You've entered the caverns, enjoy your stay.
See the fire of all that I desire - the flames light up the sky!
This is so me! (Sent to my email by a friend.) Love this program. Love the history and the legends, but applaud the idea that the enthusiastic audience may well be the seventh legendary victim. Seven deaths, the last of Fate's requirements before they find the treasure.
Our favorite little tyke closed up his hot dog cart for the day. Seated in the corridor on an abbreviated vinyl couch, he waited for his father, the illustrious Dr. Frank, to come fetch him. The hospital's chaplain happened to spot him.
Opening up a Bible, the man quoted, "And Jesus said to John, 'Come forth and receive eternal life.'"
Baby Frankenstein's eyes brightened. "I've already been granted a second chance at life. If I come in fifth can I win a toaster?"
Shocked by the boy's humble nature and the obvious play on words, the adult chuckled. "Not a toaster, but you've won my admiration."
With a sigh the younger added, "With a toaster I could offer Pop Tarts at my cart."
Lesson: First, see the person and acknowledge them with a greeting. Meet them at their level, not yours.
LIfe's LeSsons from a different perspective. Baby Frankenstein in manning his little hot hog cart when a nurse passes by. "Be back later for a treat," she hollers hurrying on to administration. Ten steps down the corridor, she stops and heads back to the cart. Her voice, barely more than a whisper, "The sutures on you left cheek are unraveling."
The child-of-rescued parts smiles weakly, shrugging his shoulders. "I was breaking-in my right cheek muscles. Trying to get them stronger, more moveable!" He reaches to a shelf under the cart and produces a sewing kit, mirror, and spray bottle of antiseptic. "Hope for the best, but prepare for the worst!" He immediately starts mending himself.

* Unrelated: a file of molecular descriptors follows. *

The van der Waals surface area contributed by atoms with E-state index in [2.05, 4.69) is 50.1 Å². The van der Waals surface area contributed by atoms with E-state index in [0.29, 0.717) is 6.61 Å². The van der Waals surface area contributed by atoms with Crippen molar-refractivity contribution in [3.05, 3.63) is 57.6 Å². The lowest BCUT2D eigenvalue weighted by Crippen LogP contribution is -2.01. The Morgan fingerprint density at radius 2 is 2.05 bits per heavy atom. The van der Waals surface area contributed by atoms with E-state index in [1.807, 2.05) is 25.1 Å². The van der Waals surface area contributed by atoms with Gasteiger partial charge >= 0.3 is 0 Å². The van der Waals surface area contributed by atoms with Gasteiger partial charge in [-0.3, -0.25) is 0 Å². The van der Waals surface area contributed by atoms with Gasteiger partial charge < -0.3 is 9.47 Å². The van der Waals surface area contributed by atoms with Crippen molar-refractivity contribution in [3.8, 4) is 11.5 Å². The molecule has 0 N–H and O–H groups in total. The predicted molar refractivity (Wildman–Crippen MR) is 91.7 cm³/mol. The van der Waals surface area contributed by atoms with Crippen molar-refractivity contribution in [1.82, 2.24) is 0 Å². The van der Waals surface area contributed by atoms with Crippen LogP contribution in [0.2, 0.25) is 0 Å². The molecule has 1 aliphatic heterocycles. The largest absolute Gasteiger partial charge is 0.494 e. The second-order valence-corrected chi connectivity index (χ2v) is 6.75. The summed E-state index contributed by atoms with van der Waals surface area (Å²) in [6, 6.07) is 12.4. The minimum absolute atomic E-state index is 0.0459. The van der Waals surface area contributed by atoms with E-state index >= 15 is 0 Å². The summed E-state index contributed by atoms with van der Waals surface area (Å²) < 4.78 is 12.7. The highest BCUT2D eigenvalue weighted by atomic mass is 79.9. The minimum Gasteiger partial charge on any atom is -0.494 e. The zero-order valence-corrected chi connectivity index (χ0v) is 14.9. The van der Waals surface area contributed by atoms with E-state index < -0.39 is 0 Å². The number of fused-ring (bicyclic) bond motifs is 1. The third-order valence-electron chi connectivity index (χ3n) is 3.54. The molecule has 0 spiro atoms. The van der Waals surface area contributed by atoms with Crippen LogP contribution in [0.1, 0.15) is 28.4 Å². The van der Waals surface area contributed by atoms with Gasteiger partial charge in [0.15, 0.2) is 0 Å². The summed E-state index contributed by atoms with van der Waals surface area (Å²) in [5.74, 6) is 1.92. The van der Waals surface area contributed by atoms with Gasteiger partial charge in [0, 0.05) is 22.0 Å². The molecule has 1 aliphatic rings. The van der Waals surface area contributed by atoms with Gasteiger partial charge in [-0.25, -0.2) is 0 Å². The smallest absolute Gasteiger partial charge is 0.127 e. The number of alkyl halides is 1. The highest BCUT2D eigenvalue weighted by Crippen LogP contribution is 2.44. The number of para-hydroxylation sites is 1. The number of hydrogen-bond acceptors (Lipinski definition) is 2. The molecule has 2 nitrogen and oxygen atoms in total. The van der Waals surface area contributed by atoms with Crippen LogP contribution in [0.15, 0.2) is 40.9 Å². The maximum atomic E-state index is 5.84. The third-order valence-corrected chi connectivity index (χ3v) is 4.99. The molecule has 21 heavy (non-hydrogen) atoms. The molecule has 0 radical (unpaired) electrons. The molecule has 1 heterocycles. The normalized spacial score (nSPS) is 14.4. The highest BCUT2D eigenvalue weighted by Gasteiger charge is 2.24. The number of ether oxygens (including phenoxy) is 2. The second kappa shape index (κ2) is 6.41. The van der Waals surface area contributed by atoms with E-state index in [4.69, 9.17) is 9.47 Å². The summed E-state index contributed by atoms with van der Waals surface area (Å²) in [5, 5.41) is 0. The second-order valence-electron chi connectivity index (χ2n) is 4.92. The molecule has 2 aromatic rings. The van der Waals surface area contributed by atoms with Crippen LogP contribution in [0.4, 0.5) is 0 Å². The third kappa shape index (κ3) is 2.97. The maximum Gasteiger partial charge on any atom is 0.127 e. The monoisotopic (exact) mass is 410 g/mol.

The nurse smiles, "Well, a stitch in time saves nine! Maybe your arms or your hands came from a tailor."
Pulling needle thru reclaimed flesh, Baby Frankenstein responds, "I'm honored to think so, a tailor practices a worthy trade - shows a dedication to accommodate and lift a customer's spirits."
The nurse reaches into her pocket and pulls out several individually wrapped gauze packets. "You'll need these to dab...but not to cover. You wear your stitches well."
(Our scars, as well as our smiles, make us who we are.)
Life's lessons from a different perspective: Baby Frankenstein likes this hospital environment. He actually thrives within its atmosphere of acceptance and promotion of health. He asks the administrator if he can set up a little food cart outside the cafeteria...just for quick on-the-run snacks. He obtains permission and in a couple of days has a shiny steel cart with a colorful arched banner. FRANKS N' STEIN $5.
His first customer, a pharmacist, asks, "What kind of hot dogs?"
"What's in the stein?"
"Root beer and you get a free lollypop."
"You're quite the entrepreneur. Dessert included, eh? Can't beat that!" And the pharmacist, a congenial fellow, happily plops down the money. "You've got some fearsome scars, son! There are some creams that might help."
"I'm made from rescued parts. People who donated their bodies to science."
The customer swallows his surprise, "I had no idea your Dad was so into recycling."
Baby Frankenstein offers a humble little bow and extends his wrist. "Feel my pulse. Living proof that for me it's not so important what went before...what matters is what I can become."
Life's lessons from a different perspective: Dr. Frank 'adopts' a young son. Let's say he's three years of age, grotesque facial scars, greenish pallor to his skin, obvious steel bolts on the sides of his neck. He's small, but sturdy, a climber with real muscular strength. A curious little tyke. Dr. Frank is a widower and brings his child to the hospital while he makes rounds. The nurses and other medical staff enjoy the boy; he's intelligent and likeable despite his outward appearance.
One morning, instead of trailing after the staff as they go about their duties, he sits in a corner. Head drooping down, somewhat sleepy. A dietician passes by and asks, "Would you like some juice?" The child raises his head, opening one eye. "I think you could use some juice!" And with that assertive pronouncement the man marches off to obtain the liquid.